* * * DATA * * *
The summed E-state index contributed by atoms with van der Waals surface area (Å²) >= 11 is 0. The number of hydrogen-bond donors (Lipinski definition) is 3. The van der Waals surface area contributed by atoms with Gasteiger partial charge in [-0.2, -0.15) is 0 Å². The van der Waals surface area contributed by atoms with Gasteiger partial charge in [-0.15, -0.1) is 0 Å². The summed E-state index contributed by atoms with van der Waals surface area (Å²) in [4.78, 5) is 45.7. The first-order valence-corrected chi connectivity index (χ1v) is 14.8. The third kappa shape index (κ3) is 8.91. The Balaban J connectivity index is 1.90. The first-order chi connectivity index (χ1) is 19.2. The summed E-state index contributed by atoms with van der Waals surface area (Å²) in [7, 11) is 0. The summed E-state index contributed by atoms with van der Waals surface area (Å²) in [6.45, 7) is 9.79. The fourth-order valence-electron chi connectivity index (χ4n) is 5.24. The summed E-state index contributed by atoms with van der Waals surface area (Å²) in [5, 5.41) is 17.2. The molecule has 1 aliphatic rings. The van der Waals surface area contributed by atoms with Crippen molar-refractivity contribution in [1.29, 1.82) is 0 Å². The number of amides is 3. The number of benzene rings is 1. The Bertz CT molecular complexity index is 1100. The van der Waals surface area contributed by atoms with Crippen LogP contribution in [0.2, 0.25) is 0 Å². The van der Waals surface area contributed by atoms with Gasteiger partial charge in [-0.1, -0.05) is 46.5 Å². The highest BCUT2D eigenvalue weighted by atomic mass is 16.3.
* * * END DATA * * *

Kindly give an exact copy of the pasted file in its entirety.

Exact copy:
The summed E-state index contributed by atoms with van der Waals surface area (Å²) >= 11 is 0. The number of hydrogen-bond donors (Lipinski definition) is 3. The van der Waals surface area contributed by atoms with Gasteiger partial charge in [-0.2, -0.15) is 0 Å². The van der Waals surface area contributed by atoms with Gasteiger partial charge in [-0.15, -0.1) is 0 Å². The summed E-state index contributed by atoms with van der Waals surface area (Å²) in [4.78, 5) is 45.7. The first-order valence-corrected chi connectivity index (χ1v) is 14.8. The third kappa shape index (κ3) is 8.91. The Balaban J connectivity index is 1.90. The first-order chi connectivity index (χ1) is 19.2. The summed E-state index contributed by atoms with van der Waals surface area (Å²) in [7, 11) is 0. The summed E-state index contributed by atoms with van der Waals surface area (Å²) in [6.45, 7) is 9.79. The fourth-order valence-electron chi connectivity index (χ4n) is 5.24. The summed E-state index contributed by atoms with van der Waals surface area (Å²) in [5, 5.41) is 17.2. The molecule has 1 aliphatic rings. The van der Waals surface area contributed by atoms with Crippen molar-refractivity contribution in [1.29, 1.82) is 0 Å². The number of amides is 3. The number of benzene rings is 1. The Bertz CT molecular complexity index is 1100. The van der Waals surface area contributed by atoms with Crippen LogP contribution in [0.2, 0.25) is 0 Å². The van der Waals surface area contributed by atoms with Gasteiger partial charge in [-0.1, -0.05) is 46.5 Å². The highest BCUT2D eigenvalue weighted by atomic mass is 16.3.